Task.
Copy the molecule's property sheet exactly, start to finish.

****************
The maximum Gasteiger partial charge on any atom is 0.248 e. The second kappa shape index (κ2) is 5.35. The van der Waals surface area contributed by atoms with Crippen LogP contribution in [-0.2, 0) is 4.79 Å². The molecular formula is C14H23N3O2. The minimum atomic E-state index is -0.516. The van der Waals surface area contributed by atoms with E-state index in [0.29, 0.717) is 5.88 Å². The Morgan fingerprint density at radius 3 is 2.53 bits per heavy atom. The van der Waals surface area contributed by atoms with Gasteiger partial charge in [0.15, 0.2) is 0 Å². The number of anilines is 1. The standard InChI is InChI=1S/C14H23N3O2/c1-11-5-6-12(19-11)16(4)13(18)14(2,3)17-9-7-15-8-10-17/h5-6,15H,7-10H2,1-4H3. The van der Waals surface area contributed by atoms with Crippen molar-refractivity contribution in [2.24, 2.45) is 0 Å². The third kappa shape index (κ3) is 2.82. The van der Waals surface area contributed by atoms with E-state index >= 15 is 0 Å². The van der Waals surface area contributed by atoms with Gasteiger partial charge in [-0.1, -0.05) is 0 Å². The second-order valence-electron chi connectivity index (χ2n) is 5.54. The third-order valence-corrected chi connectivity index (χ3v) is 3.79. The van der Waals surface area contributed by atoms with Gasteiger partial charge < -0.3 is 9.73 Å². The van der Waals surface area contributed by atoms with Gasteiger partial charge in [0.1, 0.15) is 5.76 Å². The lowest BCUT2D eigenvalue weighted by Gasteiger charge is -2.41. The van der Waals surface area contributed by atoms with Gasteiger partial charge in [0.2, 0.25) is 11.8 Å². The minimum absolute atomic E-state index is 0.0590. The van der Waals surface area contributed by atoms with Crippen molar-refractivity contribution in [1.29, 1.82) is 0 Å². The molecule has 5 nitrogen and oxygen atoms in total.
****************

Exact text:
The maximum Gasteiger partial charge on any atom is 0.248 e. The second kappa shape index (κ2) is 5.35. The van der Waals surface area contributed by atoms with Crippen LogP contribution in [-0.2, 0) is 4.79 Å². The molecular formula is C14H23N3O2. The minimum atomic E-state index is -0.516. The van der Waals surface area contributed by atoms with E-state index in [0.29, 0.717) is 5.88 Å². The Morgan fingerprint density at radius 3 is 2.53 bits per heavy atom. The van der Waals surface area contributed by atoms with Gasteiger partial charge in [0.15, 0.2) is 0 Å². The number of anilines is 1. The standard InChI is InChI=1S/C14H23N3O2/c1-11-5-6-12(19-11)16(4)13(18)14(2,3)17-9-7-15-8-10-17/h5-6,15H,7-10H2,1-4H3. The van der Waals surface area contributed by atoms with Crippen molar-refractivity contribution in [2.24, 2.45) is 0 Å². The third kappa shape index (κ3) is 2.82. The van der Waals surface area contributed by atoms with E-state index >= 15 is 0 Å². The van der Waals surface area contributed by atoms with Gasteiger partial charge in [-0.1, -0.05) is 0 Å². The second-order valence-electron chi connectivity index (χ2n) is 5.54. The third-order valence-corrected chi connectivity index (χ3v) is 3.79. The van der Waals surface area contributed by atoms with Gasteiger partial charge < -0.3 is 9.73 Å². The van der Waals surface area contributed by atoms with Gasteiger partial charge in [0.1, 0.15) is 5.76 Å². The lowest BCUT2D eigenvalue weighted by Gasteiger charge is -2.41. The van der Waals surface area contributed by atoms with Gasteiger partial charge in [0.2, 0.25) is 11.8 Å². The minimum absolute atomic E-state index is 0.0590. The van der Waals surface area contributed by atoms with Crippen molar-refractivity contribution in [1.29, 1.82) is 0 Å². The molecule has 5 nitrogen and oxygen atoms in total.